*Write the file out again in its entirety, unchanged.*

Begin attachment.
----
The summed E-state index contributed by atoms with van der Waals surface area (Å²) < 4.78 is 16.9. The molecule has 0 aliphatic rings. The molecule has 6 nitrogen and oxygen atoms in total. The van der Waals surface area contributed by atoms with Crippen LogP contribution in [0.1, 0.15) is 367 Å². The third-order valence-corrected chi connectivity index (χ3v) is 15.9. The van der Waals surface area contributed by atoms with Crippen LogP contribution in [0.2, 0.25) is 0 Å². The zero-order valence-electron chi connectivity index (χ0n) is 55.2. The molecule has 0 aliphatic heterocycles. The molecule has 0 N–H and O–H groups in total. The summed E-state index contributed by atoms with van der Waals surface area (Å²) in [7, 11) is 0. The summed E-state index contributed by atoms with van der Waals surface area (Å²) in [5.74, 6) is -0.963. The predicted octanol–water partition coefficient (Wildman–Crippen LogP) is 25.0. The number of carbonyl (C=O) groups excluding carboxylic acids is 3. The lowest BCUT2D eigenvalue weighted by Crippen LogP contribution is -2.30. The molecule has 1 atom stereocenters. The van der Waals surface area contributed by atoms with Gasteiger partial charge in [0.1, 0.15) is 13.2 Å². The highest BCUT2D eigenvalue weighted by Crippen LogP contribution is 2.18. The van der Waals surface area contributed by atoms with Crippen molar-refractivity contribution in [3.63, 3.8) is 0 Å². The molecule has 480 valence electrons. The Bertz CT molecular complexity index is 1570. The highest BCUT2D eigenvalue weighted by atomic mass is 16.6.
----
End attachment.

The summed E-state index contributed by atoms with van der Waals surface area (Å²) < 4.78 is 16.9. The molecule has 0 aliphatic rings. The molecule has 6 nitrogen and oxygen atoms in total. The van der Waals surface area contributed by atoms with Crippen LogP contribution in [0.1, 0.15) is 367 Å². The third-order valence-corrected chi connectivity index (χ3v) is 15.9. The van der Waals surface area contributed by atoms with Crippen LogP contribution in [0.2, 0.25) is 0 Å². The zero-order valence-electron chi connectivity index (χ0n) is 55.2. The molecule has 0 aliphatic heterocycles. The molecule has 0 N–H and O–H groups in total. The summed E-state index contributed by atoms with van der Waals surface area (Å²) in [7, 11) is 0. The summed E-state index contributed by atoms with van der Waals surface area (Å²) in [5.74, 6) is -0.963. The predicted octanol–water partition coefficient (Wildman–Crippen LogP) is 25.0. The number of carbonyl (C=O) groups excluding carboxylic acids is 3. The lowest BCUT2D eigenvalue weighted by Crippen LogP contribution is -2.30. The molecule has 1 atom stereocenters. The van der Waals surface area contributed by atoms with Gasteiger partial charge in [0.1, 0.15) is 13.2 Å². The highest BCUT2D eigenvalue weighted by Crippen LogP contribution is 2.18. The van der Waals surface area contributed by atoms with Crippen molar-refractivity contribution in [3.63, 3.8) is 0 Å². The molecule has 480 valence electrons. The Bertz CT molecular complexity index is 1570. The highest BCUT2D eigenvalue weighted by atomic mass is 16.6.